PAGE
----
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May 9, 2021 | Chris Baselice
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Easter Day Six: The Scandal of Grace
By Danny Saavedra
“It was nine in the morning when they crucified him. . . . They crucified two rebels with him, one on his right and one on his left.”—Mark 15:25, 27 (NIV)
Good Friday is the day we remember how Jesus—the perfect Son of God—took upon His shoulders the sins of the world, was arrested, unjustly tried, falsely convicted, beaten, mocked, crucified, and killed. It’s the day the sinless died for the sinful.
In 1 Timothy 1:15 (NLT), it says, “Christ Jesus came into the world to save sinners.” The word for save here (sōsai) means “to rescue; to deliver out of danger; to rescue from destruction and bring into safety.” Rescue from what? Death.
You see, Romans 5:12 (PHILLIPS) says, “Sin made its entry into the world through one man, and through sin, death. The entail of sin and death passed on to the whole human race, and no one could break it for no one was himself free from sin.” And as Romans 6:23 (KJV) states, “The wages of sin is death.”
But because God loves us so deeply, He didn’t leave us bound in sin and doomed to die. No! He sent His Son into the world to “give His life as a ransom for many” (Matthew 20:28 ESV) “in order to rescue us” (Galatians 1:4 NLT). “While we were still sinners, Christ died for us” (Romans 5:8 NIV). He gave His life to save us!
Some call the events of this day a “scandal of grace,” as the innocent was killed in place of the guilty. Jesus died in our place so that by His blood, we may be brought into a right relationship with God and be given a place in paradise, in heaven, in His kingdom as His beloved sons and daughters.
And the greatest part is all we have to do to receive this salvation, to be rescued, redeemed, and restored, to be accepted and adopted, to have our sins forgiven, is to trust in Him! We see this clearly as Jesus’ interacts with the two criminal men whom surrounded Him on the cross. Now, unlike Jesus, who was completely innocent, these two men were rightfully convicted and sentenced. The Greek word used here for criminal (kakourgōn) was generally used to denote a thief; someone who forcibly took from another. How fitting that Jesus, who came to give salvation and eternal life to all who would receive it, was crucified surrounded by men who took from others.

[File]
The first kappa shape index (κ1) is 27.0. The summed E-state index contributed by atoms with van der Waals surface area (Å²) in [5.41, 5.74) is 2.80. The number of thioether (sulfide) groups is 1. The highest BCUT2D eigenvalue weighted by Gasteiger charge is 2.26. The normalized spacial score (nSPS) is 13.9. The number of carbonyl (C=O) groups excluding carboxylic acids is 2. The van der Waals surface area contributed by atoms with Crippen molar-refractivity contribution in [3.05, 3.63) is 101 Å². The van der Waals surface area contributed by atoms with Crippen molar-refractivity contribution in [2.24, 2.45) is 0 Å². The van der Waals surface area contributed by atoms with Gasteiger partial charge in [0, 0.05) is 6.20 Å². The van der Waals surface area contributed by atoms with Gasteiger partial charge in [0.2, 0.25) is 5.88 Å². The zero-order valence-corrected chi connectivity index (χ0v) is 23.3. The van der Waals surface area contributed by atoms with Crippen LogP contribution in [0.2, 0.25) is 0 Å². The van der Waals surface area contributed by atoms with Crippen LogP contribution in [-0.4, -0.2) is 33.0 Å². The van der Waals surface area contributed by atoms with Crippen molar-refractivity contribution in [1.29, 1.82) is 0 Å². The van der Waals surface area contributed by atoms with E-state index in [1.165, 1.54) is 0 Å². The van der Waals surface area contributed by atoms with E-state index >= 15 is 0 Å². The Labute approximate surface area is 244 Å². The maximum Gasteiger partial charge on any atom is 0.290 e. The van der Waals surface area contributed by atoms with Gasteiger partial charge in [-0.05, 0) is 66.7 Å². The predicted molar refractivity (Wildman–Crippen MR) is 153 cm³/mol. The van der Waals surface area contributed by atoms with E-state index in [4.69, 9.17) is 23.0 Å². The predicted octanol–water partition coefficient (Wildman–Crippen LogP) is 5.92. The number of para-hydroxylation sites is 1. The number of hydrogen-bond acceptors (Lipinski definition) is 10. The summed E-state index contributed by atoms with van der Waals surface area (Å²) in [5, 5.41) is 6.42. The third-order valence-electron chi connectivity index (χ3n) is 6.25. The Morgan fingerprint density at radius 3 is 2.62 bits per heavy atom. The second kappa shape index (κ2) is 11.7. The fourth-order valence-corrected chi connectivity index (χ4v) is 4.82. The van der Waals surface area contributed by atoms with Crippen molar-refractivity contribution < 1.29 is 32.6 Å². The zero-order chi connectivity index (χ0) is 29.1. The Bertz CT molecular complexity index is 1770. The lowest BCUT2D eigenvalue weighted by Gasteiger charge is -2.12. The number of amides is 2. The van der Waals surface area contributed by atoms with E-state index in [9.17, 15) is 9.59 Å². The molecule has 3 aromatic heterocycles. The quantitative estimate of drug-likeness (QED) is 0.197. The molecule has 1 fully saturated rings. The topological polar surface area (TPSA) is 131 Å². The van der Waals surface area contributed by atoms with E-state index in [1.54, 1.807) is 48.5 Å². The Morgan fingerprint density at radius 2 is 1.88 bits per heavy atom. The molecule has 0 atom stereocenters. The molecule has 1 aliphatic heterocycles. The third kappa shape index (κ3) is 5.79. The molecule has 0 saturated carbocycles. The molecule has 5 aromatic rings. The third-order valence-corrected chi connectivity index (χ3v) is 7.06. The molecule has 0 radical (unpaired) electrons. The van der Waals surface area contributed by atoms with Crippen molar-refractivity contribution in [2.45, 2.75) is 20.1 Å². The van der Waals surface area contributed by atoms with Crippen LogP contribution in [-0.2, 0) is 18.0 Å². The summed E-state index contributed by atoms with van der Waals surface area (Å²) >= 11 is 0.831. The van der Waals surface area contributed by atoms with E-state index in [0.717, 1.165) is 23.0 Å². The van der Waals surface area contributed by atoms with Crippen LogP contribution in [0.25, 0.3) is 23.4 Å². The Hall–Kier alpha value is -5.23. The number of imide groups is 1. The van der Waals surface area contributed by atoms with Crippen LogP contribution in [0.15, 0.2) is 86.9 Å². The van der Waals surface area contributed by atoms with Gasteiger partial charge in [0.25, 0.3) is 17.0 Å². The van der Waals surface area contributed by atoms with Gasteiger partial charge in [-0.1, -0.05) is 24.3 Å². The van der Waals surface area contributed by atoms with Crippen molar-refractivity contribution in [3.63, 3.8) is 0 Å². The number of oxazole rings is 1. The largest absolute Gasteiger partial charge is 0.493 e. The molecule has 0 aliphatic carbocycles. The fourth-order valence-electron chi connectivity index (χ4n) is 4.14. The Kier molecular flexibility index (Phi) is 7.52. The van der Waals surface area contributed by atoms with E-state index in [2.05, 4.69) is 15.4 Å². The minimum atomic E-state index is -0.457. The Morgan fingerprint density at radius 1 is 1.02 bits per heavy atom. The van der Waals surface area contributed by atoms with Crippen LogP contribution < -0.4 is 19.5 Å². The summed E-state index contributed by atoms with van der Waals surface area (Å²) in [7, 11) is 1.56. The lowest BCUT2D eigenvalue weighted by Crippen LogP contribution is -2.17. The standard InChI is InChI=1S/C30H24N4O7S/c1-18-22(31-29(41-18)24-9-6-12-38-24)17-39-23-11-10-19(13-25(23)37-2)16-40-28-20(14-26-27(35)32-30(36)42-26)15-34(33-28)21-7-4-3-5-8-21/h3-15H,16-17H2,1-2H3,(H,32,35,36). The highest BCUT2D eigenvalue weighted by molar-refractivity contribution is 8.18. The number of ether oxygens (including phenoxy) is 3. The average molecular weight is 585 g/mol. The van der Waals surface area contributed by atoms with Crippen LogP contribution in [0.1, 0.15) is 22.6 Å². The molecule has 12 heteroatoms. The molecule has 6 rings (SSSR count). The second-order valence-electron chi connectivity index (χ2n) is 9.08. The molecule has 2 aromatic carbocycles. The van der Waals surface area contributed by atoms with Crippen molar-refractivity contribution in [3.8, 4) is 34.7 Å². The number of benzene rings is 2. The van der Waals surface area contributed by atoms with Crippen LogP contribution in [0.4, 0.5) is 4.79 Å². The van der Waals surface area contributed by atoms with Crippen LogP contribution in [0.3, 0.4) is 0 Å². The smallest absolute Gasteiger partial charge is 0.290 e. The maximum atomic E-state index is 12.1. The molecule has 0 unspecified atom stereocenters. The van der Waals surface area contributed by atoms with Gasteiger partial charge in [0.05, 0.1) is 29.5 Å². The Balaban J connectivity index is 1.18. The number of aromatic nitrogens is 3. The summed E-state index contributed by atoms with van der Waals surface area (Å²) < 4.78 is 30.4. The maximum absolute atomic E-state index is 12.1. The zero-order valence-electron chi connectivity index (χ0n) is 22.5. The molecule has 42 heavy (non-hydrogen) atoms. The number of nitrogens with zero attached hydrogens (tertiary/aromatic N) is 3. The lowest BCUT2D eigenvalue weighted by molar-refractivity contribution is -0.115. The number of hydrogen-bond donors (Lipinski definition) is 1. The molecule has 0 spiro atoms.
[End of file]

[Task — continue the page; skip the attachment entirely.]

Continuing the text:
The interaction between Jesus and the criminals is quite the stark contrast. One of the criminals “hurled insults at Him.” The other thief was remorseful and repentant—he was broken, accepted his fate, and acknowledged his guilt. He rebukes the first criminal, acknowledges his sinfulness, and makes a simple request of the Lord: “Jesus, remember me when you come into your kingdom” (Luke 23:42 NIV).
There is something deeply touching and arresting about this appeal. It was full of trust. The criminal didn’t ask for an earthly rescue. Rather, he was content to simply be remembered by the King. And with a tenderness and compassion only found in Jesus, our Lord responded, “Truly I tell you, today you will be with me in paradise” (Luke 23:43 NIV).
In this indescribably beautiful moment, Jesus exchanged this man’s guilt for a peace and hopeful expectation that cannot be explained. He declared to this man, even as he hung there dying for his crimes, that this was not the end of his story. In fact, the greatest chapter was about to begin as Jesus shared the most glorious and beautiful spoiler alert ever, telling Him that very shortly they would be together in heaven! And because He was crucified on that Good Friday 2,000 years ago, we are able to know and look forward with joyful expectation that we, too, will be with Jesus in paradise!
If you’ve never received Jesus, if you’ve never repented of your sins and trusted in Him for your salvation, today can be your day! Today can be the day you look upon the face of the Savior and give your life to Him. Today can be the day you know for sure you’ll be in paradise forever with the God who loves you unconditionally. If you would like to receive Jesus, please e-mail me at DanielS@CalvaryFTL.org.
Danny Saavedra has served on the staff of Calvary since 2012, managing the Calvary Devotional and digital discipleship resources. He has a Master of Arts in Pastoral Counseling and Master of Divinity in Pastoral Ministry from Liberty Theological Seminary. His wife Stephanie, son Jude, and daughter Zoe share a love of Star Wars, good food, having friends over for dinner, and studying the Word together as a family.